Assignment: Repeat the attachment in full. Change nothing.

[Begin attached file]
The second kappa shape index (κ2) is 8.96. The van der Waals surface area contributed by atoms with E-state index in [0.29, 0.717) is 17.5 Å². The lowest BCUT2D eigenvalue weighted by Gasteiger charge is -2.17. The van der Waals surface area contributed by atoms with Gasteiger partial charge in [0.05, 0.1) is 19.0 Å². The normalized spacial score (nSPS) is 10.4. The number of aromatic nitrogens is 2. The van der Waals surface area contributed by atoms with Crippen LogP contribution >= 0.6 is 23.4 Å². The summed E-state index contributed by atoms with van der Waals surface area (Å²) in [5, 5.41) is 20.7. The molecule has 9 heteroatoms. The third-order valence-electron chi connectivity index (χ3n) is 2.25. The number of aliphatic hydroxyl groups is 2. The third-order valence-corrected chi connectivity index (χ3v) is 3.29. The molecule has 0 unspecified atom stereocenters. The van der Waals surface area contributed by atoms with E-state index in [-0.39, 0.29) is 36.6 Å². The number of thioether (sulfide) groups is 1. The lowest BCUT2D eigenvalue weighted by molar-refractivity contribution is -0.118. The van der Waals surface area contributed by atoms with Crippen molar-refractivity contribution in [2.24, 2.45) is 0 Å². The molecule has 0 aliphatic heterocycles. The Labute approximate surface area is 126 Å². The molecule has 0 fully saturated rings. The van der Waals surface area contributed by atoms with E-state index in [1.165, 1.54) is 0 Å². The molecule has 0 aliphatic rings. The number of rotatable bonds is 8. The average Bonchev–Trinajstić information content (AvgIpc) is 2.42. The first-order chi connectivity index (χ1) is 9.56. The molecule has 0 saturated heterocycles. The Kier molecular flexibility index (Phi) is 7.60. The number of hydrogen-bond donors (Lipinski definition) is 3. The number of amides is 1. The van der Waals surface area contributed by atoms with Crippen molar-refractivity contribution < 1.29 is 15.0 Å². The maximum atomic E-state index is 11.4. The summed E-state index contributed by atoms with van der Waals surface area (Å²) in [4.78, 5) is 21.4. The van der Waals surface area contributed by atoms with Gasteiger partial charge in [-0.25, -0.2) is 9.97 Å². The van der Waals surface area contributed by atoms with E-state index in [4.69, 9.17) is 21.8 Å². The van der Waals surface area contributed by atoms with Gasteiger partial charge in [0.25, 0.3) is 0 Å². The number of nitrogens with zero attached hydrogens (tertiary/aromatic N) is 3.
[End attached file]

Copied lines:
The second kappa shape index (κ2) is 8.96. The van der Waals surface area contributed by atoms with E-state index in [0.29, 0.717) is 17.5 Å². The lowest BCUT2D eigenvalue weighted by Gasteiger charge is -2.17. The van der Waals surface area contributed by atoms with Gasteiger partial charge in [0.05, 0.1) is 19.0 Å². The normalized spacial score (nSPS) is 10.4. The number of aromatic nitrogens is 2. The van der Waals surface area contributed by atoms with Crippen LogP contribution >= 0.6 is 23.4 Å². The summed E-state index contributed by atoms with van der Waals surface area (Å²) in [5, 5.41) is 20.7. The molecule has 9 heteroatoms. The third-order valence-electron chi connectivity index (χ3n) is 2.25. The number of aliphatic hydroxyl groups is 2. The third-order valence-corrected chi connectivity index (χ3v) is 3.29. The molecule has 0 unspecified atom stereocenters. The van der Waals surface area contributed by atoms with E-state index in [-0.39, 0.29) is 36.6 Å². The number of thioether (sulfide) groups is 1. The lowest BCUT2D eigenvalue weighted by molar-refractivity contribution is -0.118. The van der Waals surface area contributed by atoms with Crippen molar-refractivity contribution in [2.24, 2.45) is 0 Å². The molecule has 0 aliphatic heterocycles. The Labute approximate surface area is 126 Å². The molecule has 0 fully saturated rings. The van der Waals surface area contributed by atoms with E-state index in [1.165, 1.54) is 0 Å². The molecule has 0 aliphatic rings. The number of rotatable bonds is 8. The average Bonchev–Trinajstić information content (AvgIpc) is 2.42. The first-order chi connectivity index (χ1) is 9.56. The molecule has 0 saturated heterocycles. The Kier molecular flexibility index (Phi) is 7.60. The number of hydrogen-bond donors (Lipinski definition) is 3. The number of amides is 1. The van der Waals surface area contributed by atoms with Crippen molar-refractivity contribution < 1.29 is 15.0 Å². The maximum atomic E-state index is 11.4. The summed E-state index contributed by atoms with van der Waals surface area (Å²) in [4.78, 5) is 21.4. The van der Waals surface area contributed by atoms with Gasteiger partial charge in [-0.25, -0.2) is 9.97 Å². The van der Waals surface area contributed by atoms with E-state index in [4.69, 9.17) is 21.8 Å². The van der Waals surface area contributed by atoms with Gasteiger partial charge in [0.25, 0.3) is 0 Å². The number of nitrogens with zero attached hydrogens (tertiary/aromatic N) is 3.